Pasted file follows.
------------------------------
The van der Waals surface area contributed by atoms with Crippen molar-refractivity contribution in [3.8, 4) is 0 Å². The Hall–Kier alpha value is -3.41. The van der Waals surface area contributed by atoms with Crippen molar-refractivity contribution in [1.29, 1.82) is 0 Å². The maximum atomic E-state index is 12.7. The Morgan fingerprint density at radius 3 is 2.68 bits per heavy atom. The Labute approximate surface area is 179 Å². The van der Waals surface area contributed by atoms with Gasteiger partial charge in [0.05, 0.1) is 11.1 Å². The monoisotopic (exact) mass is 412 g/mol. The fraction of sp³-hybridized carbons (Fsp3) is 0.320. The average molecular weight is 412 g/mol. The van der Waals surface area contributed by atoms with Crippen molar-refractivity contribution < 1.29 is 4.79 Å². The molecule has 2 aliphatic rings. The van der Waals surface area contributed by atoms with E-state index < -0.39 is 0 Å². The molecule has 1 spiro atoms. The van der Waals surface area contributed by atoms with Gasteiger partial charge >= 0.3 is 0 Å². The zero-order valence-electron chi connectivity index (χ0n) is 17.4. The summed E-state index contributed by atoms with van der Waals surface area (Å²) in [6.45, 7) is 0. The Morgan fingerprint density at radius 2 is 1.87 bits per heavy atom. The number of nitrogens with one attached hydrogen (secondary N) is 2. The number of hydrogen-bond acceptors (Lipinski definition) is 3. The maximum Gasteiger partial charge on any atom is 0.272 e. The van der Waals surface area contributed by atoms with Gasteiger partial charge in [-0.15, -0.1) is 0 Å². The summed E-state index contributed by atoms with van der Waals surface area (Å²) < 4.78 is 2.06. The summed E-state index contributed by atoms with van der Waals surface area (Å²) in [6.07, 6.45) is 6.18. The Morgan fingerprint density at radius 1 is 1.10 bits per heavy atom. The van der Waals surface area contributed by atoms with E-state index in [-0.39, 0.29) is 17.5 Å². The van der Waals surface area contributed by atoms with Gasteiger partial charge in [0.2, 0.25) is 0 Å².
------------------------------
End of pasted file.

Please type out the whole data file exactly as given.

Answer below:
The van der Waals surface area contributed by atoms with Crippen molar-refractivity contribution in [3.8, 4) is 0 Å². The Hall–Kier alpha value is -3.41. The van der Waals surface area contributed by atoms with Crippen molar-refractivity contribution in [1.29, 1.82) is 0 Å². The maximum atomic E-state index is 12.7. The Morgan fingerprint density at radius 3 is 2.68 bits per heavy atom. The Labute approximate surface area is 179 Å². The van der Waals surface area contributed by atoms with Gasteiger partial charge in [0.05, 0.1) is 11.1 Å². The monoisotopic (exact) mass is 412 g/mol. The fraction of sp³-hybridized carbons (Fsp3) is 0.320. The average molecular weight is 412 g/mol. The van der Waals surface area contributed by atoms with Crippen molar-refractivity contribution < 1.29 is 4.79 Å². The molecule has 2 aliphatic rings. The van der Waals surface area contributed by atoms with E-state index < -0.39 is 0 Å². The molecule has 1 spiro atoms. The van der Waals surface area contributed by atoms with Gasteiger partial charge >= 0.3 is 0 Å². The zero-order valence-electron chi connectivity index (χ0n) is 17.4. The summed E-state index contributed by atoms with van der Waals surface area (Å²) in [6.45, 7) is 0. The Morgan fingerprint density at radius 2 is 1.87 bits per heavy atom. The number of nitrogens with one attached hydrogen (secondary N) is 2. The number of hydrogen-bond acceptors (Lipinski definition) is 3. The maximum Gasteiger partial charge on any atom is 0.272 e. The van der Waals surface area contributed by atoms with Gasteiger partial charge in [-0.15, -0.1) is 0 Å². The summed E-state index contributed by atoms with van der Waals surface area (Å²) < 4.78 is 2.06. The summed E-state index contributed by atoms with van der Waals surface area (Å²) in [6.07, 6.45) is 6.18. The Morgan fingerprint density at radius 1 is 1.10 bits per heavy atom. The van der Waals surface area contributed by atoms with E-state index in [-0.39, 0.29) is 17.5 Å². The van der Waals surface area contributed by atoms with Gasteiger partial charge in [0.2, 0.25) is 0 Å².